What are the costs of short selling?
You’ll pay trading commissions, also called stock trading fees, when you buy or sell stocks. You’ll also pay a “hard-to-borrow” fee, an annualized fee based on the value of a short position and the hard-to-borrow rate for that position. This fee varies daily and can be significant. Hard-to-borrow fees have sometimes exceeded a rate of several hundred percent for in-demand stocks.
In addition, you’ll need to meet the margin requirements. The Federal Reserve Board requires all short sale accounts to have 150% of the value of the short sale when the sale is initiated. This includes the full value of the short sale proceeds (100%) and an additional margin requirement of 50% of the short sale value.
When does short selling make sense?
Short selling is not a strategy many investors use, largely because the expectation is that stocks will rise in value over time. In the long run, the stock market tends to go up, although it is occasionally punctuated by bear markets in which stocks tumble significantly.
For the typical investor with a long-term investment horizon, buying stocks is a less risky proposition than short selling. Short selling may only make sense in certain situations, such as in a protracted bear market or if a company is experiencing financial difficulties. That said, only advanced investors who have a high tolerance for risk and understand the risks associated with short selling should attempt it.
What are the benefits of short selling?
Of the short selling benefits, the most obvious is that short selling can give you a profit without putting much money up front. If you make the right decisions about the stock and the stock price plunges, you’ll make money. It has the potential to be incredibly lucrative in certain stock market situations.
As long as you time your trades accurately by entering a trade at the right time, it can result in profits. Of course, this is easier said than done. Timing is also crucial in short selling, so you don’t encounter a decline. Entering too early or too late can cause losses to occur.
Here are a few example situations in which short selling may have the potential to be profitable:
During a bear market
When market fundamentals worsen
When technical indicators predict a bearish trend
When the valuation reaches elevated levels
5 short selling terms you should know
In short selling, it’s important to know specific vocabulary terms before you get started. Take a look at the following terms and invest terms glossary , as well as those below.
Shorting a stock means opening a position by borrowing shares you don’t own and selling them to another investor. Shorting involves selling when you feel confident that the stock will decline.
A short position refers to when a trader sells a security to repurchase or cover it later at a lower price.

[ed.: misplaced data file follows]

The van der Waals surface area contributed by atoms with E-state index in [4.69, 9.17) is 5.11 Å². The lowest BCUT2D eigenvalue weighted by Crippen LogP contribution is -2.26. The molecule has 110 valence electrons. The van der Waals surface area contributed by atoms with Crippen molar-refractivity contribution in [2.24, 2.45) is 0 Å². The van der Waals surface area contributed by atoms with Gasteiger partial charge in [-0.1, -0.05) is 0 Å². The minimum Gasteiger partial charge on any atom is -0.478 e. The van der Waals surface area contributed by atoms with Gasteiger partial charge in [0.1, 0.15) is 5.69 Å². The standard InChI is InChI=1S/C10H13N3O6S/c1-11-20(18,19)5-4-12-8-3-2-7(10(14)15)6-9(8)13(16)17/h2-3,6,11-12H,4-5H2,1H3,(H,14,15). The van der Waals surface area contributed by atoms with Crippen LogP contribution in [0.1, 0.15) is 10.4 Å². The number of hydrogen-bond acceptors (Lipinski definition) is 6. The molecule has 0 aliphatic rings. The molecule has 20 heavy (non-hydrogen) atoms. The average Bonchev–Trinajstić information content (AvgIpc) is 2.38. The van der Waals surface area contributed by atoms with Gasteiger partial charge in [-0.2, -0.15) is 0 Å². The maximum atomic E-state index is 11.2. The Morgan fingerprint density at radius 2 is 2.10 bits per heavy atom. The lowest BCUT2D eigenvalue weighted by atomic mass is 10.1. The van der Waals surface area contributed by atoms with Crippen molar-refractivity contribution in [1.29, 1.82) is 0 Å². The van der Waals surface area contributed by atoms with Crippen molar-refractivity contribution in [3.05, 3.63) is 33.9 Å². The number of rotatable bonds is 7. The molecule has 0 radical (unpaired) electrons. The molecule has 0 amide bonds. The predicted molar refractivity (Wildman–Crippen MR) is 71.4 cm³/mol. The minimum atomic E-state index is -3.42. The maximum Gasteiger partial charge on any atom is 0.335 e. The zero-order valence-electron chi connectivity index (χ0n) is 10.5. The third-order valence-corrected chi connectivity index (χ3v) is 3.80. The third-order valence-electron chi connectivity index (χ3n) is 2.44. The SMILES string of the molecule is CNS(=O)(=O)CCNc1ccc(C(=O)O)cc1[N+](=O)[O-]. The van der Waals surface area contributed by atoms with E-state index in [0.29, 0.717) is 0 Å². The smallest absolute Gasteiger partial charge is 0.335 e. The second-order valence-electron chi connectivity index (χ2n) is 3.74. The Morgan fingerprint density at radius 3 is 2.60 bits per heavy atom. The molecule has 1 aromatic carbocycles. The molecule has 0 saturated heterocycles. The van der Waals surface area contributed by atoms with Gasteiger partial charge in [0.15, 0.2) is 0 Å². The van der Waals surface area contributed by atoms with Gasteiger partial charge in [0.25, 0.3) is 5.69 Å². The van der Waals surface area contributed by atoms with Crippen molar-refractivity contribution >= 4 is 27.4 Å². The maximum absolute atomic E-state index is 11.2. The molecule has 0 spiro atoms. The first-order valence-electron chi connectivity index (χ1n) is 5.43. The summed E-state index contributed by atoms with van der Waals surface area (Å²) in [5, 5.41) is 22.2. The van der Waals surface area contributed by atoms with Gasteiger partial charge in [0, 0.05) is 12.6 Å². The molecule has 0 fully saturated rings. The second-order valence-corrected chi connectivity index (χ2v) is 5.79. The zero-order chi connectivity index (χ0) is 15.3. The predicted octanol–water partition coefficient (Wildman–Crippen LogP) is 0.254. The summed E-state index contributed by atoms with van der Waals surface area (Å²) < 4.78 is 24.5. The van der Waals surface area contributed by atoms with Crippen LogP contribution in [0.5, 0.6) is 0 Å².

A short squeeze occurs when investors and traders have acted on the assumption that an asset would fall, and it instead rises. The stock’s price goes up instead of down in a short squeeze. Because of this, the short seller must decide between covering their position by paying interest on the borrowed shares (hoping that the price will go down) or exit the position by buying shares at a new, higher price and returning them at a loss.
A margin account refers to a brokerage account. However, in this type of brokerage account, the broker lends the customer cash to purchase stocks. The loan in the account becomes collateralized (meaning they are backed by the securities purchased and cash). A margin account also has a periodic interest rate.
A put option is an options term. It’s a contract that gives the option buyer the right — but not the obligation — to sell an underlying security such as a stock at a predetermined price within a specified window of time.
Investors pursuing bearish options can use downward moves in the market to capitalize on an underlying asset. Like short selling, a put option works during a bear market. Unlike short sales, your risk is limited to the premium paid for long put options. Options may expire without worth, however, so there are risks when you use options.
Consider short selling carefully
Short sellers use shorting to express a view that a security is overvalued or to hedge against risk. It offers both risks and rewards.
When you want to get started in short selling, carefully consider whether it’s the right type of trading or investing option for you. Losses can be infinite since there’s no limit to how high a share price can go. It’s important to recognize that the more shares go up, the more potential for loss because you’ll need to return your lent shares, but you may be forced to buy them back at a higher price.
How much you lose depends on how much the shares gained since you borrowed the stock and against the long-term upward trend of the markets. When markets sweep upward, the risks can be even more pronounced.